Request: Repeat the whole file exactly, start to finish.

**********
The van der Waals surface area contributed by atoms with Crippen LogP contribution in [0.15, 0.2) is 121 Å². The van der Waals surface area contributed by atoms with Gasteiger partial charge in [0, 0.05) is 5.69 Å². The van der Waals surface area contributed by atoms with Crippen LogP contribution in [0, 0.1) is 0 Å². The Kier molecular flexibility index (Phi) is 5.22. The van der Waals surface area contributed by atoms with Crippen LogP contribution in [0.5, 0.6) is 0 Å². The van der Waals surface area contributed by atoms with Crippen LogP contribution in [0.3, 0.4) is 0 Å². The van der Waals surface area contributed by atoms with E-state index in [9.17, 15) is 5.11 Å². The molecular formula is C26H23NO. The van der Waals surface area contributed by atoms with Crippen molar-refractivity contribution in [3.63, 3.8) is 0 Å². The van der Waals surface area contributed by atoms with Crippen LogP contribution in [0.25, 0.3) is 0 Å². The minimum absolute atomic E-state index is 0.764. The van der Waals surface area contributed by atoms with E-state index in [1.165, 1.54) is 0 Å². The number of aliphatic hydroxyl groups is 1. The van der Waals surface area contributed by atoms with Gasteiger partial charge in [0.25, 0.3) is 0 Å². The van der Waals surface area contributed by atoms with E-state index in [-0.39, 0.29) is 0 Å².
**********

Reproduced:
The van der Waals surface area contributed by atoms with Crippen LogP contribution in [0.15, 0.2) is 121 Å². The van der Waals surface area contributed by atoms with Gasteiger partial charge in [0, 0.05) is 5.69 Å². The van der Waals surface area contributed by atoms with Crippen LogP contribution in [0, 0.1) is 0 Å². The Kier molecular flexibility index (Phi) is 5.22. The van der Waals surface area contributed by atoms with Crippen LogP contribution in [0.5, 0.6) is 0 Å². The van der Waals surface area contributed by atoms with Crippen LogP contribution in [0.3, 0.4) is 0 Å². The van der Waals surface area contributed by atoms with E-state index in [9.17, 15) is 5.11 Å². The molecular formula is C26H23NO. The van der Waals surface area contributed by atoms with Crippen molar-refractivity contribution in [3.63, 3.8) is 0 Å². The van der Waals surface area contributed by atoms with Crippen LogP contribution in [0.25, 0.3) is 0 Å². The minimum absolute atomic E-state index is 0.764. The van der Waals surface area contributed by atoms with E-state index in [1.165, 1.54) is 0 Å². The number of aliphatic hydroxyl groups is 1. The van der Waals surface area contributed by atoms with Gasteiger partial charge in [0.25, 0.3) is 0 Å². The van der Waals surface area contributed by atoms with E-state index in [-0.39, 0.29) is 0 Å².